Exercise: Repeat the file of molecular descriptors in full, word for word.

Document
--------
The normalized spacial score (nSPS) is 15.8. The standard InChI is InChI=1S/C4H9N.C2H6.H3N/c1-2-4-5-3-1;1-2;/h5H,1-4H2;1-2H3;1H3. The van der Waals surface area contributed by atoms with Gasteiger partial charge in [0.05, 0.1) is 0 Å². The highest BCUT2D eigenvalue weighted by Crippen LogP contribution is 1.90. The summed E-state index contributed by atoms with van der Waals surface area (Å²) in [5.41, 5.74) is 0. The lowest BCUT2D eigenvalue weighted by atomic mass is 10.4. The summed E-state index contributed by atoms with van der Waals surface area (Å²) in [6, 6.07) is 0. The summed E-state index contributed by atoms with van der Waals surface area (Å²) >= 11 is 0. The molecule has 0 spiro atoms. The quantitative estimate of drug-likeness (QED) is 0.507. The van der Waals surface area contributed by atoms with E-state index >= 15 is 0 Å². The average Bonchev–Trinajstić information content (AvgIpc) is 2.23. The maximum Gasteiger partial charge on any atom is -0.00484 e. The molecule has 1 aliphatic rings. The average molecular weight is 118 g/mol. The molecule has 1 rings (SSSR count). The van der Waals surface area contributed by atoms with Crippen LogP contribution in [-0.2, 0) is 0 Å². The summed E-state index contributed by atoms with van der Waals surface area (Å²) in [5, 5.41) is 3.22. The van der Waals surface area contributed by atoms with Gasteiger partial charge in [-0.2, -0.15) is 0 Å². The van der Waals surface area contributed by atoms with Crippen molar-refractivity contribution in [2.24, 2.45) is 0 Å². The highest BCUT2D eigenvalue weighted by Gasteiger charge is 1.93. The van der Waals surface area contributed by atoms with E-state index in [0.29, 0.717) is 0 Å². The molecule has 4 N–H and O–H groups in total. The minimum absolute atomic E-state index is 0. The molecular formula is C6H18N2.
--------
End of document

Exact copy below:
The normalized spacial score (nSPS) is 15.8. The standard InChI is InChI=1S/C4H9N.C2H6.H3N/c1-2-4-5-3-1;1-2;/h5H,1-4H2;1-2H3;1H3. The van der Waals surface area contributed by atoms with Gasteiger partial charge in [0.05, 0.1) is 0 Å². The highest BCUT2D eigenvalue weighted by Crippen LogP contribution is 1.90. The summed E-state index contributed by atoms with van der Waals surface area (Å²) in [5.41, 5.74) is 0. The lowest BCUT2D eigenvalue weighted by atomic mass is 10.4. The summed E-state index contributed by atoms with van der Waals surface area (Å²) in [6, 6.07) is 0. The summed E-state index contributed by atoms with van der Waals surface area (Å²) >= 11 is 0. The molecule has 0 spiro atoms. The quantitative estimate of drug-likeness (QED) is 0.507. The van der Waals surface area contributed by atoms with E-state index >= 15 is 0 Å². The average Bonchev–Trinajstić information content (AvgIpc) is 2.23. The maximum Gasteiger partial charge on any atom is -0.00484 e. The molecule has 1 aliphatic rings. The average molecular weight is 118 g/mol. The molecule has 1 rings (SSSR count). The van der Waals surface area contributed by atoms with Crippen LogP contribution in [-0.2, 0) is 0 Å². The summed E-state index contributed by atoms with van der Waals surface area (Å²) in [5, 5.41) is 3.22. The van der Waals surface area contributed by atoms with Gasteiger partial charge in [-0.2, -0.15) is 0 Å². The van der Waals surface area contributed by atoms with Crippen molar-refractivity contribution in [2.24, 2.45) is 0 Å². The highest BCUT2D eigenvalue weighted by Gasteiger charge is 1.93. The van der Waals surface area contributed by atoms with E-state index in [0.29, 0.717) is 0 Å². The molecule has 4 N–H and O–H groups in total. The minimum absolute atomic E-state index is 0. The molecular formula is C6H18N2.